• Laura December 8, 2017 at 12:25 am #

      Cockwombles is now my favourite word, thank you.

      Also, why would the HCPC think her number of cases was OK based on number alone? This is nonsensical. Whether the Social Worker was useless or brilliant is irrelevant; she wasn’t getting her recordings done, therefore 20 was clearly far too many for her…

      • CM December 10, 2017 at 9:31 am #

        That’s what I thought. If she was under a capabilities process and being micro managed then this should have been organised and prioritised. The capabilities process is supposed to be a supportive one and not about scrutiny.
        This number of visits not being recorded should have been picked up on by management either in case supervision and during TFR. If the failed recorded visits go back that far then the risks to service users should be equally the responsibility of the manager. Should never have got that bad if supervised accordingly.
        However social worker had a responsibility to her service users and should have admitted and reported failure to record to managers and requested support. She would have been avoiding scrutiny but she had a responsibility to keep them safe.

  8. Faye December 5, 2017 at 8:47 pm #

    Ok do the maths – 4 day a week gives you around 1.4 hours per week per child- however once you start adding in the practice sessions, the duty rota, supervision, traveling then she is can not work 20 cases per week. Can these people not do maths !!!!

  9. Stefan December 6, 2017 at 1:09 am #

    It is great to read the support the social worker had from her team manager and obviously record keeping is a duty, but I find it very difficult to read that 20 cases is a normal/average amount for a social worker. The courts and HCPC need to recognise that numbers do not mean anything. Especially when this social worker did not work full time. Cases are individual, they are complex, and each one requires different levels of input. Would it be OK for one individual to carry 20 cases of a child or adult who is at risk because “20 is the everage”? I think central government seriously need to reflect on themselves and I think courts need to also reflect on the patterns that are arising from the practice of social workers being reported by HCPC. Yes, sadly, some social workers do not practice as they should and this should be addressed for the most vulnerable in our society but I wish we would move away from this average benchmark the puts practitioners and the vulnerable at so much risk.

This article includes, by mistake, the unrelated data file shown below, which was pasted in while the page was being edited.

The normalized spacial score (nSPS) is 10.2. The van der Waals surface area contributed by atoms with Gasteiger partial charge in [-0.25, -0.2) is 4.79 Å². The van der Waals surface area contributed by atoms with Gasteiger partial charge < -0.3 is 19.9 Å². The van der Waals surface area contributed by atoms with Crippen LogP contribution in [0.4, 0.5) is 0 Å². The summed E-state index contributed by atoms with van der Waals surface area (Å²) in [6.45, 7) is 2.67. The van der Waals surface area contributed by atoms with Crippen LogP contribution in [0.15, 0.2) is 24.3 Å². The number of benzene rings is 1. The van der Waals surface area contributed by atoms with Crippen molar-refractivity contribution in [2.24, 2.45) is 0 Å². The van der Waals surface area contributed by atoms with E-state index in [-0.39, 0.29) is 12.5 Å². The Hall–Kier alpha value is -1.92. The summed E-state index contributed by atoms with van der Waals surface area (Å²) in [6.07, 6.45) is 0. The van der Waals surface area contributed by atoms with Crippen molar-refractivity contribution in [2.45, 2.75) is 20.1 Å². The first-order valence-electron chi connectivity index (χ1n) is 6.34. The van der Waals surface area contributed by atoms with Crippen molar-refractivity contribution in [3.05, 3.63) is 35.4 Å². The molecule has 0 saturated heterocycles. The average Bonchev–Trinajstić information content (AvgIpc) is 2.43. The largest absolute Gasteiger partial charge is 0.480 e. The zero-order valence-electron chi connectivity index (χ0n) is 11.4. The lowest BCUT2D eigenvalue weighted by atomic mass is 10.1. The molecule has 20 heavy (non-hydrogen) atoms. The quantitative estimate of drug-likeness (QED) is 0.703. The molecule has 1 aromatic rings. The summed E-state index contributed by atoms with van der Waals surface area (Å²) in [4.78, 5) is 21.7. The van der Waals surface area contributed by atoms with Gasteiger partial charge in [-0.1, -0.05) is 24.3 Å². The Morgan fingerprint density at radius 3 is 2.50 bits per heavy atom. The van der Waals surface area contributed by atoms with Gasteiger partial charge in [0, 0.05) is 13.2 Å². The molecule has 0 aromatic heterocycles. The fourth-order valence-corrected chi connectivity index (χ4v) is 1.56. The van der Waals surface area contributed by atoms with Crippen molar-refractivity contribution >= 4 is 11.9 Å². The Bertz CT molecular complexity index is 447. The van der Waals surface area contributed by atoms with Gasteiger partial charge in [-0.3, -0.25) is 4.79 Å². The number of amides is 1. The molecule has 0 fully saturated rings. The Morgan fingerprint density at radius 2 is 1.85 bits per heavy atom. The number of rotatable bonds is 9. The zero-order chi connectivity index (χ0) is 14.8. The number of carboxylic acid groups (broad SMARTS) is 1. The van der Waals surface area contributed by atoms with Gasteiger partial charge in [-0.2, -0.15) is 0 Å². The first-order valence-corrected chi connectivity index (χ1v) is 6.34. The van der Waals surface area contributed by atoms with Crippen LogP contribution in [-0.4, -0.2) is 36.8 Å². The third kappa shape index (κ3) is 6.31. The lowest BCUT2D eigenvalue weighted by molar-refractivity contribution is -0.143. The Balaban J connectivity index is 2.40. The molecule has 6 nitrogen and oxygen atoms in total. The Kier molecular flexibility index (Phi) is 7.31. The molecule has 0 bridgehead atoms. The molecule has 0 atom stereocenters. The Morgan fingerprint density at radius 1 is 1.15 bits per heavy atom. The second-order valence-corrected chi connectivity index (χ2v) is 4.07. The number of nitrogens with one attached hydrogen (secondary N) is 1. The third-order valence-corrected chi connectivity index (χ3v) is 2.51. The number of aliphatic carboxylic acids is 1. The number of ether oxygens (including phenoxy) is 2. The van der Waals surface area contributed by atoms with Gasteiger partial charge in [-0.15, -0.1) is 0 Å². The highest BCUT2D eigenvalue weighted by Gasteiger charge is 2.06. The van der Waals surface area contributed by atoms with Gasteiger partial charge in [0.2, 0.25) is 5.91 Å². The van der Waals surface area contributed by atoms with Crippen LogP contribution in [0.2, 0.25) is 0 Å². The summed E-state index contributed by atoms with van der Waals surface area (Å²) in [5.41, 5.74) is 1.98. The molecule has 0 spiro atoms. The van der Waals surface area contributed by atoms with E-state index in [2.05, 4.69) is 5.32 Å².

• Santokh Ghai December 6, 2017 at 9:12 pm #

      No wonder they are always short of social workers. Many leave this profession not worth continuing to work.
      I wonder if the manager was empathic to the SW’a personal circumstances that might have had an impact on her performance. Twenty cases are too many for a part timer

    • ann December 7, 2017 at 12:55 am #

      i agree with you. Numbers are not reflective of the amount of work or need

  10. Smacker December 6, 2017 at 3:44 pm #

    We’ve all been there up against it with recording, but it’s a death and taxes issue in that in social work we can’t avoid it and it’s central to casework responsibility and accountability. I’m sympathetic to the disabling argument as the more backlog you get the harder it is to tackle the insurmountable. However, this to me is where management should be helpful, because no one should be in this situation with the technology we have these days.

  11. AM December 6, 2017 at 4:08 pm #

    In some jobs, it is considered bullying to overburden an employee. In Social Work it’s the done thing. Overwork is the norm.
    Social Workers are put in impossible positions, read the files, get your visits up to date, get your recordings up to date, it matters not if 1 visit is a 3 hour round trip, just do it.
    If you didn’t record it, it didn’t happen. Oh, and by the way, go on this course so you can learn better how to do this. But, if you get behind on your casework whilst on it, you had better find the time to catch up or else.
    At the same time be a well informed, trained thoughtful and reflective practitioner. Oh, and please treat people with respect and empathy whilst you are treated like dirt.
    Beats me why anyone would want to do statutory Social Work these days.

    • Ann December 7, 2017 at 8:15 pm #

      Agreed

  12. lucy December 6, 2017 at 8:48 pm #

    I had 6 cases, and I did not feel like I was coping, and I am 10 years qualified in CP.

    I don’t know how anybody could handle 20.

  13. Gill December 6, 2017 at 9:58 pm #

    Better head back to the office straight way, I too ‘prioritise contact over recording’. I much prefer to fight with a case management system that is onerous, slow and has to many fields to fill out! What would Munro say!!

    If recording is the priority then make the systems and procedures easier, not blame the individual.

    I would have also liked to have seen more support for this worker if case records was the concern. How about drop the case load, time off to complete them or some admin help, if they haven’t been cut too!

    Also some more management training around the demoralising effects of scrutinising a worker, promoting others over and inappropriate mentoring allocations, minimising her personal issues and caseload.

    Unfortunately it looks like another example of a manager and worker struggling to get by in a system and procedural minefields that work against our desire to support our service users and each other effectively.

    Focus on the individual failings and we will never address these broader systemic issues.

  14. Heane December 6, 2017 at 11:41 pm #